Another officer who reviewed the footage had a similar assessment:

“It appears that Mr. Angeles does not attempt to slow or accelerate as he approached the intersection… After watching both videos, Officer Enz reports that he did not observe any change in Mr. Angeles’s speed, direction of travel, or body posture indicating that Mr. Angeles perceived any change in the traffic signal, other vehicles, or any impending hazards as he approached the intersection.”

Since Angeles had a yellow signal, he did not have the right-of-way. This was a key finding of the investigation. Here’s how the memo sums it up:

“Per the Oregon Vehicle Code, Mr. Angeles’s right of way had terminated prior to him entering the intersection and MS. Friedlow’s right of way terminated as she entered the intersection.”

Since both vehicle operators’ right-of-way had terminated at the time of the collision, the investigation could not prove who had it.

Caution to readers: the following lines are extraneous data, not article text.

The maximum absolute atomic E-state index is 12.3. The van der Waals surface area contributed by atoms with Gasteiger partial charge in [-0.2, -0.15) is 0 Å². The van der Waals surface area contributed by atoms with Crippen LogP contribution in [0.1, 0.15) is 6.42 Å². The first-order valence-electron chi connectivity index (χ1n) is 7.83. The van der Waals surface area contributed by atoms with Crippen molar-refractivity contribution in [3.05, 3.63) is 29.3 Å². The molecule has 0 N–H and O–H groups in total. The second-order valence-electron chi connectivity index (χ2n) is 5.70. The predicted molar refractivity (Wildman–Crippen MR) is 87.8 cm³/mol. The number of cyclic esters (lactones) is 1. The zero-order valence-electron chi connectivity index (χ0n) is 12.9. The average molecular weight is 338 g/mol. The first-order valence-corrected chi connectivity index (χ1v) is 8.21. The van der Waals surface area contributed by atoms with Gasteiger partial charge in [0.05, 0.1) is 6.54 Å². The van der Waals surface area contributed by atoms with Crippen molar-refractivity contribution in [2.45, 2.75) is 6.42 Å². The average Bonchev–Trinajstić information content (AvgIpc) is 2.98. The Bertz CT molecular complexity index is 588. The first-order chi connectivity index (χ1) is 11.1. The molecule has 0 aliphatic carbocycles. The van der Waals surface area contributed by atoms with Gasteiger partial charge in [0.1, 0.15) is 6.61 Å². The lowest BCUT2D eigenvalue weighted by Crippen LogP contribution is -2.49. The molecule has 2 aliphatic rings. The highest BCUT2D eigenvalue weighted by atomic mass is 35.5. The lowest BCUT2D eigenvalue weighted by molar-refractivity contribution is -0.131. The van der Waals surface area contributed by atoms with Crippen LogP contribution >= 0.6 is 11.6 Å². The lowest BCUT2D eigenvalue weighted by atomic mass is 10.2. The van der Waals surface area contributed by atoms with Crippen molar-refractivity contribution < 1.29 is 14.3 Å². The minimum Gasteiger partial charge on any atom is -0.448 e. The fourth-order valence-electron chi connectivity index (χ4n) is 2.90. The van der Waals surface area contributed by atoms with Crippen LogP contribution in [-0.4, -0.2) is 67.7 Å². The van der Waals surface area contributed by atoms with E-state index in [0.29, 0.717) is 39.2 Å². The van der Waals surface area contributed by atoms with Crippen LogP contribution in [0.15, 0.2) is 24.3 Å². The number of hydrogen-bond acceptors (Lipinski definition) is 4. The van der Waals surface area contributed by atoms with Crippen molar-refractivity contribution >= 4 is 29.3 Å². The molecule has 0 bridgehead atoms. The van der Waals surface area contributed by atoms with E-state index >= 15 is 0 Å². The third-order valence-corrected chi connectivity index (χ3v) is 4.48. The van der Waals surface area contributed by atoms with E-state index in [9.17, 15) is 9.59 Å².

Right-of-way aside, the evidence in this case shows that neither vehicle operator appears to have been aware of the other prior to the collision. That’s an important finding for how it relates to any consequences Friedow might face.

Friedow repeatedly told first responders at the scene, “I didn’t see him.” She was also clearly distraught at what happened:

The DA did not pursue criminal charges against Friedow because they did not feel they could prove she acted “recklessly” or “with criminal negligence.” Both of those mental states require a person to be aware of a risk and then choose to disregard that risk in a way that constitutes a “gross deviation from the standard of care a reasonable person would observe in the situation.”

Many people have wondered why Friedow was not cited for Careless Driving to a Vulnerable Road User (ORS 811.135). DDA Rowan said they consulted with the PPB about this and ultimately decided that, “Nothing about her driving was legally sufficient to support a careless mental state.”*

Put another way, the DA looks at Friedow’s conduct on a “reasonable person standard.” “Would it have been reasonable,” Rowan explained, “for a person in her situation to have done something differently.” In order to cite for Careless Driving they would have had to prove that Friedow was driving in a way that would be, “likely to endanger any person or property.”